Column – Race and Space
Published 4:15 pm Tuesday, May 16, 2023
School integration dominated the front pages nationwide. Locally, Virginia passed legislation that allowed for funding of private schools in the case that public schools were closed to avoid integration.
Thousands dropped out of school after the law requiring attendance was repealed. State Sen. Ted Dalton said there were indications that thousands of children dropped out at public schools when the legislature repealed the compulsory attendance law in January.
The senator, Virginia’s top Republican, said repeal of the compulsory attendance law “struck a blow for ignorance.” “It’s not anti-integration legislation — it is anti-education legislation,” he said. Dalton added that if the legislature is not willing to reenact the law on a statewide basis, it at least should give localities the authority to enact local compulsory attendance laws.
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Elsewhere, the Alabama Ku Klux Klan tried to rid school libraries of children’s books. “The Rabbits’ Wedding’’ was removed from general circulation after a bitter legislative fight. It is a story about the marriage of a black rabbit and a white rabbit. “Two is a Team,’’ an illustrated tale by Lorraine and Jerrold Beim, tells of a Black boy and a white boy who are playmates. It pictures them visiting each other’s homes and playing with other children of both races. These were among several the Klan fought to ban from schools.
Schools were not the only institution being pressured to integrate.
In March 1960, 75 students were arrested for disorderly conduct after lunch counter demonstrations. Black students and youth staged large demonstrations in three Southern states as part of the campaign for equal rights at eating places.
A couple weeks later, more than 500 Black people were arrested in the largest mass police action since demonstrations against segregated eating facilities in the South began in February 1960. Police in Orangeburg, South Carolina, used tear gas and fire hoses to quell an estimated 1,000 demonstrating students and arrested 350 of them.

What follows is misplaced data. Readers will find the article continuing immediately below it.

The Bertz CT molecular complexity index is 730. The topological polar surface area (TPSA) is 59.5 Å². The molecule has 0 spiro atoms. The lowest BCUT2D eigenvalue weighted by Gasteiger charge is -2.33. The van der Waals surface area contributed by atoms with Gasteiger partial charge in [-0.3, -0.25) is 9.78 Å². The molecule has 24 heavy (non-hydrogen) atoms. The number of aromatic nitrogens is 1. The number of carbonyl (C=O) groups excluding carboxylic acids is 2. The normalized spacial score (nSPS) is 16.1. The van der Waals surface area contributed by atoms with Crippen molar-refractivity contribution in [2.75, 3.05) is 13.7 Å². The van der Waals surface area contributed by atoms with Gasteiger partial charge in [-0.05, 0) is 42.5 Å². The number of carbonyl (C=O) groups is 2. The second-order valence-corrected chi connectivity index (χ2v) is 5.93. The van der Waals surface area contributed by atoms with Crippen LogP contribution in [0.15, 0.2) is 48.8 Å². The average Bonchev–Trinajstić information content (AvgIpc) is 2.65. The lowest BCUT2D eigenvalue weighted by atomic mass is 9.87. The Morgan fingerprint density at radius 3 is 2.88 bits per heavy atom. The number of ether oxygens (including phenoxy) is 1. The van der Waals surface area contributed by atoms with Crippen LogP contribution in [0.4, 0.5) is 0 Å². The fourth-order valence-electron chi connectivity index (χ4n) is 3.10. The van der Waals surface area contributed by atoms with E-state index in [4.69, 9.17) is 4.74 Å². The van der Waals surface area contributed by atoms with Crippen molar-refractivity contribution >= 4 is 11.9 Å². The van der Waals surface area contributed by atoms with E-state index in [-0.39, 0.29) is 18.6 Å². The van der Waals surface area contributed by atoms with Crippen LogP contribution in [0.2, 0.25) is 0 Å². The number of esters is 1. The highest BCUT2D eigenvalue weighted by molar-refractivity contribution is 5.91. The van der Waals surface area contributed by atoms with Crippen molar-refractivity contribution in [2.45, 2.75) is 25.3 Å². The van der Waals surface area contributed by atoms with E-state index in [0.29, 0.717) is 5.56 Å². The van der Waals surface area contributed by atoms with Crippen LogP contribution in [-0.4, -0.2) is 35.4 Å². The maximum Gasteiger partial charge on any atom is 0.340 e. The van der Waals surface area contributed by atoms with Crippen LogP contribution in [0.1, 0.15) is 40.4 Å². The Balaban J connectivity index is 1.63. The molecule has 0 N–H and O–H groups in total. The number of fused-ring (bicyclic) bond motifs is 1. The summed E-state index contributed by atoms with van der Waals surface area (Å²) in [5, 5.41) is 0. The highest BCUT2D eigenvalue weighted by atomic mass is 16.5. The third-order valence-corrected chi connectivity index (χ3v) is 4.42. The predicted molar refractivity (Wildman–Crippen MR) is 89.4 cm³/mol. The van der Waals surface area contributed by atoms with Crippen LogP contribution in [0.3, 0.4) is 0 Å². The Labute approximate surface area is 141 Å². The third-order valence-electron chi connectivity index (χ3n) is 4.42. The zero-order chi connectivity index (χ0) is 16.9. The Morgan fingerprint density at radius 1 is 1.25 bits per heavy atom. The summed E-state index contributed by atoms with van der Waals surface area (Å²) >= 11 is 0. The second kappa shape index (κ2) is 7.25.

On the international stage, the Cold War was heating up quickly. Tensions between the United States and Soviet Union increased steadily through the end of the ’50s and into the beginning of the ’60s. Cuba was a main pawn in the tense power struggle. It was pointed out as a Soviet base. In October 1960, the United States banned all exports to Cuba except certain medical supplies and foods. In preparation for potential war, both the United States and Soviets began long-range rocket tests. Other technology in weapons and surveillance was tested constantly.
Another aspect of the Cold War was the space race. Every week seemed to bring either sky-high achievements or devastating disasters in the space rocket business.
Two monkeys, Baker and Able, rode a U.S. rocket to space and back. Both survived the journey; however, Able died during an operation to remove electrodes after their return.
NASA announced in August 1960 that three men would be aboard the U.S. “Project Apollo” spaceship, which was planned to circle the moon sometime between 1965 and 1970.
On Oct. 5 the United States launched its newest satellite — a veritable chatterbox in the sky. It whipped around the world, paving the way for a space-age communications system for U.S military forces.
The developments in technology weren’t limited to space travel — developments in computers were underway.
Machines capable of learning are on the way, an Army study project said. “The goal, of course, is to make the computer behave more like the human planner,” Julius Brick said. “This is the direction in which computer designers will be heading for some time.”
In 1959, Hawaii became the 50th state. On July 4, 1960, the 50-star flag became official. A large-scale marketing campaign was launched in Suffolk’s downtown area to convince merchants and residents to buy and display new flags for the July 4 holiday.
At the end of 1960, John F. Kennedy was elected president.
Suffolkians have always co-existed with native animals, it would seem. In this case, it was a pole-sitting raccoon. “A raccoon atop a telephone pole had folks downtown in a tizzy this morning until Chesapeake and Potomac Telephone Co. linemen came to the rescue,” the newspaper reported. “How and why the animal got to the top of the pole in front of Brady’s Radio and TV shop on North Saratoga was not known, but he was found there by early risers this morning.
“Mister Raccoon came down with a plop, when first knocked from his perch by the telephone company lineman, but promptly scrambled back to it before he could be caught. But the second time he came down, Army recruiter Sgt. Vera Fowler appeared with a cardboard box, and the night visitor was carted off to the country to climb trees rather than telephone poles.”